Shabbat Parashat Shemini| 5766
From the works of Hagaon Harav Shaul Yisraeli zt”l - The Essence and Purpose of Creation - From Perakim B’machshvet Yisrael, pp. 128-9
We learn much about the essence of creation and its relationship with the Creator from the writings of the Rambam and R. Yehuda Halevi. The Rambam strongly rejects any attempt to understand why Hashem wanted to create the existence we know of, and simply said, “that is what Hashem wanted” or “that is what was decreed by His wisdom.” Yet he makes us aware of creation’s nature and internal content. As Hashem is the source of the world, we can learn about the Creator from the world he created and about the creation and its direction from the Creator. As he says, “The imprint of the source should be found in that which was formed from the source.” The concept that we “should be similar to Him” now takes on a deeper meaning. Man is a spark of Divine light and contains “a piece of Divinity from above.” The reason to be similar to Him is that in fact we are indeed similar to Him, and are asked to take the ingrained potential and actualize it.
We can take a step forward through the writings of R. Yehuda Halevi. He stresses that the world was not just created once upon a time but is constantly being renewed on a daily basis. We are not like a stone that was quarried from its source but we continue to be a part of the source.
The “Tanya,” following the Ba’al Shem Tov, explains this concept in his own particular style. From the perspective of absolute truth, there is no creation. Everything is godliness. “It is You before the world was created, and it is You after the world was created” (from the morning prayers). Creation did not really change that. What we know as creation is the hiding and limiting of the Divine light to the point that we can imagine that the world is an independently existing entity. “If the eye were given permission to see and to perceive the life essence and the spirituality of every created thing … the physicality of the created and its actuality would not be seen to us at all.”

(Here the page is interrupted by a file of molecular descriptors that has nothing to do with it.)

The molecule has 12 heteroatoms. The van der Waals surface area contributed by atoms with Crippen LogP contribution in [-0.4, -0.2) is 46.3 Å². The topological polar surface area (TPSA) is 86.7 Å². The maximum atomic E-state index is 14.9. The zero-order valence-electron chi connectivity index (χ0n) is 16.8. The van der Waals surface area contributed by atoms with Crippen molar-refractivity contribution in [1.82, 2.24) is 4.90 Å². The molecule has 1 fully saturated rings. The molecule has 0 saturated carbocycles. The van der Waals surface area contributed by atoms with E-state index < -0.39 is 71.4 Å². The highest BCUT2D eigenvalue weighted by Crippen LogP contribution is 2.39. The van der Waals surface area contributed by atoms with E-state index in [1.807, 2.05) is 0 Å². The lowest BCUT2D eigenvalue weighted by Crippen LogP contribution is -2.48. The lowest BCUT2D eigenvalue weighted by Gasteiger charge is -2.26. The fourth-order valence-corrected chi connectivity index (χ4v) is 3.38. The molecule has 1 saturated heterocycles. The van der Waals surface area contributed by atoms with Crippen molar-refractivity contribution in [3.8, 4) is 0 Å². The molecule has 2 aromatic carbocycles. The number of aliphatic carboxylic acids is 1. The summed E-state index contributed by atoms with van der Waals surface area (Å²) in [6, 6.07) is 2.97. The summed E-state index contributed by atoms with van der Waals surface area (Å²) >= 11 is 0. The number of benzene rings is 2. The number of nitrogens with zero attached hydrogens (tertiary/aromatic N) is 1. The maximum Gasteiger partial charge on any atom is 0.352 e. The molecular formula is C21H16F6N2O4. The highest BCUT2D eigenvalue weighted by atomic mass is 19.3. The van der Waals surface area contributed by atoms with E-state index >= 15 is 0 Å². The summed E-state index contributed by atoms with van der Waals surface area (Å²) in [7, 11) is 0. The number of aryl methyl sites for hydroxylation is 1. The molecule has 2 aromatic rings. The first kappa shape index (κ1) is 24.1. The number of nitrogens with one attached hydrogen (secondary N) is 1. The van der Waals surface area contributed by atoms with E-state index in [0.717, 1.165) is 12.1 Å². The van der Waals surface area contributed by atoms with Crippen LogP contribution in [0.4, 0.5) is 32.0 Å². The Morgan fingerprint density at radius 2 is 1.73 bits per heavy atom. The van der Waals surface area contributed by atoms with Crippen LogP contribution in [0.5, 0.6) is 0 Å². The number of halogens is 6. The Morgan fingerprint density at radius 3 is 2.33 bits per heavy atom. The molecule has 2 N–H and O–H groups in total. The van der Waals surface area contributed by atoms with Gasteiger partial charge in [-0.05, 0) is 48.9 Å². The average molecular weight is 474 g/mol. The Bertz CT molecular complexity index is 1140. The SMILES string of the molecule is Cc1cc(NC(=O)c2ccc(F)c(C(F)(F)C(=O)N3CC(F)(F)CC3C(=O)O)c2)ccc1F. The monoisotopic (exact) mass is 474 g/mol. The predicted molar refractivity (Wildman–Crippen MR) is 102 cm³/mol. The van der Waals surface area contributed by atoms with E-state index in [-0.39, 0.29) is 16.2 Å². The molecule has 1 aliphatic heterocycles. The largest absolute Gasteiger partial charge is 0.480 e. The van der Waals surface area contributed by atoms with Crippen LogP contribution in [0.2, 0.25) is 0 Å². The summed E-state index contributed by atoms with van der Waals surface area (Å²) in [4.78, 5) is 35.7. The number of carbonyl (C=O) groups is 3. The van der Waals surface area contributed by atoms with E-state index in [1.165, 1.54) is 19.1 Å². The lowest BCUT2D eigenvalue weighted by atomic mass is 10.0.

Rav Moshe Chayim Luzzato (Ramchal), as opposed to the Rambam, does put a stress on the purpose of the creation. He says that it was Hashem’s desire to provide, for others, good from the Divine good. This outlook turns out to be a cornerstone of the Ramchal’s philosophical picture of man’s place and task within the world.
Rav Shimshon Raphael Hirsch has an approach that is characteristic of the believer within the modern world. The worldview of heresy espouses an outlook that the world is in a constant battle between different species and powers, where one mercilessly forces another into extinction and is built at the expense of another. Rav Hirsch looks at the same cosmic phenomena with the outlook of a believer, seeing one Hand overseeing all activity, and comes to an opposite conclusion. The world is not characterized by a cruel fight to destroy but by a doctrine of mutual support, “a cycle of endless love … where all receive and give, and none of them exist for its own sake alone.” This outlook serves as the cornerstone of Rav Hirsch’s worldview that man’s role is to make his contribution to the building of the world.
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